Sound baths, in case you haven’t noticed, have been continuously trending over the last five years. Suddenly they are everywhere: in yoga and meditation studios, churches, colleges, cruises, spas, museums, parks, retreats, recovery centers, hospitals, retirement communities and even concert halls. They pull in yogis, celebrities, hippies, and techies. Once relegated to fringe retreats or the odd dome, the sound bath has become relatively mainstream, attracting the metaphysical-curious and the bliss-omnivorous alike.
What is a sound bath?
Part meditation, part yoga for your ears, sound baths are an experience in which a group of people gather, often while lying on a mat with eyes closed, to listen to sounds produced through various instruments, typically featuring gongs or singing bowls. The ambient atmosphere, created by the sound facilitator, is designed to guide people to a deep, relaxing meditative state. At their best, sound baths offer an immersive, full body listening experience that harness the power of vibration to restore equilibrium. They can be held for huge crowds, small intimate settings, or even as private, one-on-one sessions. They cost anywhere from $30 to $70, and last up to three hours (time flies when you’re in samadhi).
Do sound baths have an origin story?
Sound therapy, sound healing, sound bath: Bonafide woo-woo or genuinely woot woot?
For those of you still rolling your eyes, let’s just say this is not the first-time sound has been linked to healing. Since ancient times, music’s therapeutic potential has been gainfully put to use. Greek physicians deployed flutes, lyres, and zithers to soothe their patients. They believed that the vibrations could aid digestion, ease mental disturbance, and relieve anxiety. Ancient Egyptian texts describe musical incantations, often accompanied by rattles, for healing the sick. Since at least 1500 years ago, Australian aboriginals have played the didgeridoo, as part of sacred ceremonies and as a healing tool.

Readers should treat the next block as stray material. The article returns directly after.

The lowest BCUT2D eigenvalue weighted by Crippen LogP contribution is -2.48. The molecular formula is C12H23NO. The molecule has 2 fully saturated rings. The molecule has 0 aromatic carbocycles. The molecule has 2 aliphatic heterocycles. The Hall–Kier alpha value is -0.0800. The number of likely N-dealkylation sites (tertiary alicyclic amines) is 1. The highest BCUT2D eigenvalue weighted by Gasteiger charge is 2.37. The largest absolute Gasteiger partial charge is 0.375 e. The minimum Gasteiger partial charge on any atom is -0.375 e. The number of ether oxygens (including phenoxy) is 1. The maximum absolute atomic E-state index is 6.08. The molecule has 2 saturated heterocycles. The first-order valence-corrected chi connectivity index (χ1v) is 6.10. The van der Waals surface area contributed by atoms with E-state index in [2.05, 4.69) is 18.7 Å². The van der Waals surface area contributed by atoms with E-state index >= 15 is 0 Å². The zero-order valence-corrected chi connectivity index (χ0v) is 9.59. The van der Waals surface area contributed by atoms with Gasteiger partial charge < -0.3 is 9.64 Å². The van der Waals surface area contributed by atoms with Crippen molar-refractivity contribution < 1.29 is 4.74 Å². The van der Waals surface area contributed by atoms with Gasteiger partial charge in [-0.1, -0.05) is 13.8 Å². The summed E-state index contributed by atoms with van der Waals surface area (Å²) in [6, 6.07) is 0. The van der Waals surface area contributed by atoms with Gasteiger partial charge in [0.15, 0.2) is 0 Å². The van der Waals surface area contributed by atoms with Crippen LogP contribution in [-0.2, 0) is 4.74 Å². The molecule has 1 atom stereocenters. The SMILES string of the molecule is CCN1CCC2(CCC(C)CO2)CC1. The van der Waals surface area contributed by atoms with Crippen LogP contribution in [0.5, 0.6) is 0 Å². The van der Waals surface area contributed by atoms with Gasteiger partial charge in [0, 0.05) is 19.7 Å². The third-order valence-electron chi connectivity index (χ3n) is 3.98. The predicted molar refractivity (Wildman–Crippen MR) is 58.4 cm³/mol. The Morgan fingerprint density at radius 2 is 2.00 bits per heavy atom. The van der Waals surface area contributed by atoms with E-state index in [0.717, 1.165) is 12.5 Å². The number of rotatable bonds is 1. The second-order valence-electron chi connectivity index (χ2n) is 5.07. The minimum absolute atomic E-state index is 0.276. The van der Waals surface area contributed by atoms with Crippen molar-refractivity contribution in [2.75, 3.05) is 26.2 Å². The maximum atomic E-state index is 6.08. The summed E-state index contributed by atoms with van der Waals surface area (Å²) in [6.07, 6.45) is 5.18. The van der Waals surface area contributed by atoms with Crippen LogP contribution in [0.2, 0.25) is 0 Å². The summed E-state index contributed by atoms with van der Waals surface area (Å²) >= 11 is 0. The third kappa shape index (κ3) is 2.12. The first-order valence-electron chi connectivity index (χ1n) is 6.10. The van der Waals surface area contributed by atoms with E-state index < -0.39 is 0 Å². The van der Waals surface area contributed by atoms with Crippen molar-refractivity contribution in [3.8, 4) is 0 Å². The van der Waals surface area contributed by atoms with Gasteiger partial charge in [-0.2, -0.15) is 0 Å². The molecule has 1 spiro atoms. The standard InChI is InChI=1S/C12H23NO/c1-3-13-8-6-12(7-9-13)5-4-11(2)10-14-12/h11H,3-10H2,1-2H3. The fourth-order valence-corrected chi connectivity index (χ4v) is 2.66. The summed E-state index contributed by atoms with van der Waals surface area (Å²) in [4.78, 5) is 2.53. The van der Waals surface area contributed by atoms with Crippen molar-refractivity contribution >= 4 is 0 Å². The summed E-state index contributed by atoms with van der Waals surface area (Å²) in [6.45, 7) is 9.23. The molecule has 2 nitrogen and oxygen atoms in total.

In the key of wellness: How do sound baths heal?
While there’s substantial research on the benefits of sound therapy, studies specifically on sound baths are more limited. A 2016 study found that people reported significantly less tension, anger, fatigue and depression—plus an increase in spiritual wellbeing—after doing sound meditation with Tibetan singing bowls, gongs and bells. In general, a sound bath is conducive to a sustained meditative state that can be difficult to penetrate oneself. Considered by some as a gateway drug to meditation, sound bath participants will often fall into a state of profound relaxation and wake up refreshed, even energized. What makes sound baths unique, however, is they are specifically designed to bring people back into a balanced state through playing specially tuned instruments and acoustic frequencies. The arrangement results in an intensive envelope of sound—the bath aspect—where participants feel as if they are inside the vibrations.
What are you hearing at a sound bath?
Large flat metal gongs are primed by lightly hitting them, often inaudibly, before the main stroke, which greatly enhances the sound. The instrument responds with a surprising bloom of sound, rich in harmonic and overtones. The sound can be haunting, primal, and ethereal. Gongs also have a long, extended decay (fade) time that gets extra amplified in the reverberant spaces sound baths tend to be held in. It is precisely the intricacies of the harmonics that are thought to heal, on both the subconscious and cellular level.
Singing bowls are ancient instruments used for meditation and transformation. Their broad tonal range mean they suit the contemplative atmosphere of sound healing. In sound baths there is often a set of bowls, each tuned to a different note—or a different chakra–and the bowls are played to accentuate their complementary frequencies.
A wind instrument, the didgeridoo is played with continuously vibrating lips to produce a continuous drone while using a special breathing technique called circular breathing. Although strongly associated with Indigenous Australian music, they are now a global phenomenon. The instrument can create a range of natural sounds, like wind or animal calls. Traditionally, the didgeridoo was played in ceremonies to 'pull' the listener into the Dreamtime.